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The UNC Center for Environmental Medicine, Asthma, and Lung Biology, led by Ilona Jaspers, PhD, was awarded an EPA cooperative agreement for $4.5 million over three years.

The UNC Center for Environmental Medicine, Asthma, and Lung Biology (CEMALB), under the direction of Dr. Ilona Jaspers was awarded a cooperative agreement with the Public Health & Integrated Toxicology Division laboratories of the U.S. Environmental Protection Agency (EPA), entitled “The Convergence Science in Environmental Health (COSINE) Program”. The overarching goal for this 3-year assistance agreement is to integrate knowledge, methods, and expertise across different disciplines, thus forming novel frameworks of pollutant-induced adverse health effects.

The COSINE program will undertake trans-disciplinary research collaborations with investigators from the CEMALB and investigators of EPA’s Public Health & Integrated Toxicology Division laboratories. These studies are focused on understanding the human health effects of air pollutants and environmental disease modifiers.

The broad goals for this program are:

1) To undertake translational research, identifying modifiers of response to pollutant exposure

2) To identify biological determinants of response to environmental agents

3) To develop resources and knowledge to decrease the impact of pollutant exposure on human health

4) To train the next generation of environmental health scientists and respond to emerging research needs

The general approaches to meet these objectives and goals include controlled exposure studies of volunteers to pollutants, collection of biospecimens in panel or field studies of volunteer cohorts, in vitro approaches using cells (epithelial cells, phagocytes, lymphocytes, etc.) obtained from volunteers to assess mechanisms of pollutant effects on cell functions, and computational/bioinformatic analysis of exposure data and clinical records to identify drivers of pollutant-induced adverse health effects, as shown in the COSINE Program Components Schematic below.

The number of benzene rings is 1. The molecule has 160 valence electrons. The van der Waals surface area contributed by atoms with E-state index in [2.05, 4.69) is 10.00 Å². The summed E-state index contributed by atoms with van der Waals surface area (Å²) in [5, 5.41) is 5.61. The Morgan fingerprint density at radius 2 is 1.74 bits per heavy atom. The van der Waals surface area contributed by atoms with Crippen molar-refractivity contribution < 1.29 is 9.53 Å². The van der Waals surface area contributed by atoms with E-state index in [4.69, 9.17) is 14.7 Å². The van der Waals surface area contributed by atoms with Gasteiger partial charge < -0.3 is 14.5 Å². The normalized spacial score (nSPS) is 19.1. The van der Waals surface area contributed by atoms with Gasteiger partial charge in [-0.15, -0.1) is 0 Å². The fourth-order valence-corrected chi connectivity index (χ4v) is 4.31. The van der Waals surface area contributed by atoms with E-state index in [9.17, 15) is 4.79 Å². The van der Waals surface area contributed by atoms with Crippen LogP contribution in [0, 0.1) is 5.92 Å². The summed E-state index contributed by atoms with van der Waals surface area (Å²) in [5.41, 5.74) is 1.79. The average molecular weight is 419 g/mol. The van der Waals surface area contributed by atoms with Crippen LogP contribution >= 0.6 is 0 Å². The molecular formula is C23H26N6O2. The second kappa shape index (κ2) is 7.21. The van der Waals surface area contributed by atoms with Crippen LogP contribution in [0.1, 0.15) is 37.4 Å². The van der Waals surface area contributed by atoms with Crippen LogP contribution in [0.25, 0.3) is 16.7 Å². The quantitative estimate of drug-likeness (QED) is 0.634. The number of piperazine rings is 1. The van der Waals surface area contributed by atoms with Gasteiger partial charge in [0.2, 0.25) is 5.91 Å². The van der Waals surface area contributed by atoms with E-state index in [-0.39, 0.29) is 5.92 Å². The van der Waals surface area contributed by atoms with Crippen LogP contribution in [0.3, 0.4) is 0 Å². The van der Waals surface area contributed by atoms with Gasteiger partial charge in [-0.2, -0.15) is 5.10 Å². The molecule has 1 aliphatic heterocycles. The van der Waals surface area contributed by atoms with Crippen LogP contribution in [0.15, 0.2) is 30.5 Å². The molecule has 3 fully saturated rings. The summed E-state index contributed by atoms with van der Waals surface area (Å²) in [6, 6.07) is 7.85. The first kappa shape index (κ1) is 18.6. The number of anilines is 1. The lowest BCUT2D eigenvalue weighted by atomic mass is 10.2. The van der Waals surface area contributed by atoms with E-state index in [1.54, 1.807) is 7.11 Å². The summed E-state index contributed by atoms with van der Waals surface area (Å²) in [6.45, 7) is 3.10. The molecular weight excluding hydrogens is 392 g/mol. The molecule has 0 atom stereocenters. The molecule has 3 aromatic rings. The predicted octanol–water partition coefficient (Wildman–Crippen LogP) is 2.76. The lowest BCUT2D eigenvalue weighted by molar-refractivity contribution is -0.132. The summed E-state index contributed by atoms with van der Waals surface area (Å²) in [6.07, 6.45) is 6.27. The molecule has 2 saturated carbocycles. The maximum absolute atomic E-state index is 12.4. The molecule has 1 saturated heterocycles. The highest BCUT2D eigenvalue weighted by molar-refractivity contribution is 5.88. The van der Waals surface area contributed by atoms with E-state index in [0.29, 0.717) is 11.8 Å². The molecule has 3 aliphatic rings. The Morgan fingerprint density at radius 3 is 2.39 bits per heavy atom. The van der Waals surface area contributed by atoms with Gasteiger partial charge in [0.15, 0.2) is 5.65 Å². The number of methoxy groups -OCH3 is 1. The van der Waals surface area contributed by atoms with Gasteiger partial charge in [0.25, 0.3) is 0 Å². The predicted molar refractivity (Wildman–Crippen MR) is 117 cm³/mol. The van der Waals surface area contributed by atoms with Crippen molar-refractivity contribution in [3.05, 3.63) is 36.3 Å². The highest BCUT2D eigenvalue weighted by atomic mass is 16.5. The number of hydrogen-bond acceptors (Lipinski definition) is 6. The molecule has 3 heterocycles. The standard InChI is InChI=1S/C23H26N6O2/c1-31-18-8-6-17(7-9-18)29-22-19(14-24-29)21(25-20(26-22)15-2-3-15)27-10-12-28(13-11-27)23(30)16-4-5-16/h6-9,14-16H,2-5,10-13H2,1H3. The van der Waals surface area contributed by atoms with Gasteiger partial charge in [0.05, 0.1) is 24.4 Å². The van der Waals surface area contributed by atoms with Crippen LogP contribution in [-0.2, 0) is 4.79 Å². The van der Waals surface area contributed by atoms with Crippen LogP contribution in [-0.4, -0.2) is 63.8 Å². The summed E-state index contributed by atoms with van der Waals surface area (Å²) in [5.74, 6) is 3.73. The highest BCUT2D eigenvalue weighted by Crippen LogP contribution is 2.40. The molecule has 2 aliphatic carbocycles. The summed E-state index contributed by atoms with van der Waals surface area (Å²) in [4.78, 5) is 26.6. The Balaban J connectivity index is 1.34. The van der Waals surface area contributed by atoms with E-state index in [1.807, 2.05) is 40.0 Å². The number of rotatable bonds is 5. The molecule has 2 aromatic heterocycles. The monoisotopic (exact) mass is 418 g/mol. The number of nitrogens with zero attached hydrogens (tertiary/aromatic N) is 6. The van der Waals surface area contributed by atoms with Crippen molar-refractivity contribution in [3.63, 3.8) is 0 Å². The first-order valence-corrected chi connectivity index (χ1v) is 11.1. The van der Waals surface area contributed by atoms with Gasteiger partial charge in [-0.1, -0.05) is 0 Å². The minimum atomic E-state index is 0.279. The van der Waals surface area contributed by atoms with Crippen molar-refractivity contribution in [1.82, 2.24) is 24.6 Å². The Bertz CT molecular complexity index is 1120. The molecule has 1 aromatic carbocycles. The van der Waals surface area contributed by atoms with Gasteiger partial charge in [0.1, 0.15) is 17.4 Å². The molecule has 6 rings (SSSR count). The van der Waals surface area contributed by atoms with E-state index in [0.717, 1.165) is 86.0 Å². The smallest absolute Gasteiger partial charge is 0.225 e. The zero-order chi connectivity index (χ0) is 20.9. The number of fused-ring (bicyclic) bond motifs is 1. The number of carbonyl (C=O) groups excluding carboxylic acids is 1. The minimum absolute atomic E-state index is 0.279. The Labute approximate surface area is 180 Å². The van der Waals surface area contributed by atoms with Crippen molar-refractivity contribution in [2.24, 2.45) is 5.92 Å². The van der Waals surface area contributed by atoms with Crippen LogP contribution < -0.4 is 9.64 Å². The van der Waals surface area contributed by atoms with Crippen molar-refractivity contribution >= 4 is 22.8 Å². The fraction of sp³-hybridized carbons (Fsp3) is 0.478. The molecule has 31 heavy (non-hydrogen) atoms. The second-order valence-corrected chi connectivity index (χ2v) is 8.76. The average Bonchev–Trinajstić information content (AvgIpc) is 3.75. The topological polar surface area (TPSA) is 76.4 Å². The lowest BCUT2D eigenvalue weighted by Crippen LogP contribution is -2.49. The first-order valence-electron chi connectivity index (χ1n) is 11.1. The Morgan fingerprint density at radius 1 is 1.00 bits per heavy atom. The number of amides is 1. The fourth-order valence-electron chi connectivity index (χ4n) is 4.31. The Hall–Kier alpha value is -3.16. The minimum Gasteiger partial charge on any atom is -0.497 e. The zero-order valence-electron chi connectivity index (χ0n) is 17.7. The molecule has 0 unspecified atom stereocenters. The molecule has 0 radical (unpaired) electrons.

These studies are used to advance public health and environmentally relevant goals including:

  1. a) Undertake mechanistic studies of pollutant effects on relevant biological processes
  2. b) Estimate the impact of pollutants on susceptible populations and identify health disparities
  3. c) Assess the role of susceptibility factors and environmental stressors on pollutant induced health effects
  4. d) Determine potential interventions or uncover determinants of environmental health resilience

The COSINE Program is divided into multiple components, and you can learn more about them here.

UNC School of Medicine contact: Mark Derewicz